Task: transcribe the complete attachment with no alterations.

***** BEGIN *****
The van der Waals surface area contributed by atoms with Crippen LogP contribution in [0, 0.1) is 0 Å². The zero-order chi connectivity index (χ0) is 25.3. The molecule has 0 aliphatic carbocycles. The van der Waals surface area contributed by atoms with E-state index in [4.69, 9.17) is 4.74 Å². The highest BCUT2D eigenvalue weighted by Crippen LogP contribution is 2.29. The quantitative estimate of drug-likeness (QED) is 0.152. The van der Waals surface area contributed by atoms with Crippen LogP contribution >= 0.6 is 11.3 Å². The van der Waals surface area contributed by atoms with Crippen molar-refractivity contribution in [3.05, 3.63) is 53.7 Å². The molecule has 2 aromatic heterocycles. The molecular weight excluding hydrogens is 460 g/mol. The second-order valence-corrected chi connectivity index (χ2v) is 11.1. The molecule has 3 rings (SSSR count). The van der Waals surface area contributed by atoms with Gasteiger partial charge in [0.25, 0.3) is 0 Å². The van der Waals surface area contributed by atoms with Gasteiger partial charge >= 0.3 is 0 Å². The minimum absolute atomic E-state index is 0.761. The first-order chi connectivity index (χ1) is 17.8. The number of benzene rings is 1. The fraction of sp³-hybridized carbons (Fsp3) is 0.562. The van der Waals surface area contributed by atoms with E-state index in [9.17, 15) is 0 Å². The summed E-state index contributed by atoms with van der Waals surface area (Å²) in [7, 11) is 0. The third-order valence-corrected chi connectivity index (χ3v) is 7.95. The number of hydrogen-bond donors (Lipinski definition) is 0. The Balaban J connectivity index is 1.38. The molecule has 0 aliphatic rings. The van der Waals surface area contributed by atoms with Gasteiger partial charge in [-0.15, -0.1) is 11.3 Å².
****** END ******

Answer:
The van der Waals surface area contributed by atoms with Crippen LogP contribution in [0, 0.1) is 0 Å². The zero-order chi connectivity index (χ0) is 25.3. The molecule has 0 aliphatic carbocycles. The van der Waals surface area contributed by atoms with E-state index in [4.69, 9.17) is 4.74 Å². The highest BCUT2D eigenvalue weighted by Crippen LogP contribution is 2.29. The quantitative estimate of drug-likeness (QED) is 0.152. The van der Waals surface area contributed by atoms with Crippen LogP contribution >= 0.6 is 11.3 Å². The van der Waals surface area contributed by atoms with Crippen molar-refractivity contribution in [3.05, 3.63) is 53.7 Å². The molecule has 2 aromatic heterocycles. The molecular weight excluding hydrogens is 460 g/mol. The second-order valence-corrected chi connectivity index (χ2v) is 11.1. The molecule has 3 rings (SSSR count). The van der Waals surface area contributed by atoms with Gasteiger partial charge in [0.25, 0.3) is 0 Å². The van der Waals surface area contributed by atoms with Gasteiger partial charge >= 0.3 is 0 Å². The minimum absolute atomic E-state index is 0.761. The first-order chi connectivity index (χ1) is 17.8. The number of benzene rings is 1. The fraction of sp³-hybridized carbons (Fsp3) is 0.562. The van der Waals surface area contributed by atoms with E-state index in [9.17, 15) is 0 Å². The summed E-state index contributed by atoms with van der Waals surface area (Å²) in [7, 11) is 0. The third-order valence-corrected chi connectivity index (χ3v) is 7.95. The number of hydrogen-bond donors (Lipinski definition) is 0. The Balaban J connectivity index is 1.38. The molecule has 0 aliphatic rings. The van der Waals surface area contributed by atoms with Gasteiger partial charge in [-0.15, -0.1) is 11.3 Å².